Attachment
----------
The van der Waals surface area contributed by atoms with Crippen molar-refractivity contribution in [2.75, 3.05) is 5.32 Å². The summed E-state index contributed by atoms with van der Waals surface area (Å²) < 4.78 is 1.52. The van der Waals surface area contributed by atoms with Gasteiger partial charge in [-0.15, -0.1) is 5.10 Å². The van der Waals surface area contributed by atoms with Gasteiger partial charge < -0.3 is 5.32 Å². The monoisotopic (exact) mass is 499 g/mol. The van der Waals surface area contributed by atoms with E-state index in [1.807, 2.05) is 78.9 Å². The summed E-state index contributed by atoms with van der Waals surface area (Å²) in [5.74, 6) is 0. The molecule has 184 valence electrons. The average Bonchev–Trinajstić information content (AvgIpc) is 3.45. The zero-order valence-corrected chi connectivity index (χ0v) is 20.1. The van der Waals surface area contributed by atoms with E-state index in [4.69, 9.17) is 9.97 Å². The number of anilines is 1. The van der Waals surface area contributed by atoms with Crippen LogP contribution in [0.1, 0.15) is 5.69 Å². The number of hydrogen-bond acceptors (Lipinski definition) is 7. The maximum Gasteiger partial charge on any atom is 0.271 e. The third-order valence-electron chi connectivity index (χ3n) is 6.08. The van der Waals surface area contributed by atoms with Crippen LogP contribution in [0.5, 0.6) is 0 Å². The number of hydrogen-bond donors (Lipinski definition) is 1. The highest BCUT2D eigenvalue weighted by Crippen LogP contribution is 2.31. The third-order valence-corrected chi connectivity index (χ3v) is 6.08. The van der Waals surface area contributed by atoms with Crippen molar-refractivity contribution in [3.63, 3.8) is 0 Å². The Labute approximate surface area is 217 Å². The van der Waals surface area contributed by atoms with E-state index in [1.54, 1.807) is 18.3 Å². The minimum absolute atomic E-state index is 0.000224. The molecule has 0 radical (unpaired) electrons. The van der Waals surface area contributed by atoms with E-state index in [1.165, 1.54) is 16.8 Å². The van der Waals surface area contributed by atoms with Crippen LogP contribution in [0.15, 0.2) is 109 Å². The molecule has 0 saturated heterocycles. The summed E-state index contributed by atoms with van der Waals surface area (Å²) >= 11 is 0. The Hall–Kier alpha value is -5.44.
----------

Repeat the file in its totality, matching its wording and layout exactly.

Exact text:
The van der Waals surface area contributed by atoms with Crippen molar-refractivity contribution in [2.75, 3.05) is 5.32 Å². The summed E-state index contributed by atoms with van der Waals surface area (Å²) < 4.78 is 1.52. The van der Waals surface area contributed by atoms with Gasteiger partial charge in [-0.15, -0.1) is 5.10 Å². The van der Waals surface area contributed by atoms with Gasteiger partial charge < -0.3 is 5.32 Å². The monoisotopic (exact) mass is 499 g/mol. The van der Waals surface area contributed by atoms with E-state index in [1.807, 2.05) is 78.9 Å². The summed E-state index contributed by atoms with van der Waals surface area (Å²) in [5.74, 6) is 0. The molecule has 184 valence electrons. The average Bonchev–Trinajstić information content (AvgIpc) is 3.45. The zero-order valence-corrected chi connectivity index (χ0v) is 20.1. The van der Waals surface area contributed by atoms with E-state index in [4.69, 9.17) is 9.97 Å². The number of anilines is 1. The van der Waals surface area contributed by atoms with Crippen LogP contribution in [0.1, 0.15) is 5.69 Å². The number of hydrogen-bond acceptors (Lipinski definition) is 7. The maximum Gasteiger partial charge on any atom is 0.271 e. The third-order valence-electron chi connectivity index (χ3n) is 6.08. The van der Waals surface area contributed by atoms with Crippen LogP contribution in [0.5, 0.6) is 0 Å². The number of hydrogen-bond donors (Lipinski definition) is 1. The highest BCUT2D eigenvalue weighted by Crippen LogP contribution is 2.31. The third-order valence-corrected chi connectivity index (χ3v) is 6.08. The van der Waals surface area contributed by atoms with Crippen molar-refractivity contribution in [3.63, 3.8) is 0 Å². The Labute approximate surface area is 217 Å². The van der Waals surface area contributed by atoms with E-state index in [1.54, 1.807) is 18.3 Å². The minimum absolute atomic E-state index is 0.000224. The molecule has 0 radical (unpaired) electrons. The van der Waals surface area contributed by atoms with E-state index in [1.165, 1.54) is 16.8 Å². The van der Waals surface area contributed by atoms with Crippen LogP contribution in [0.15, 0.2) is 109 Å². The molecule has 0 saturated heterocycles. The summed E-state index contributed by atoms with van der Waals surface area (Å²) >= 11 is 0. The Hall–Kier alpha value is -5.44.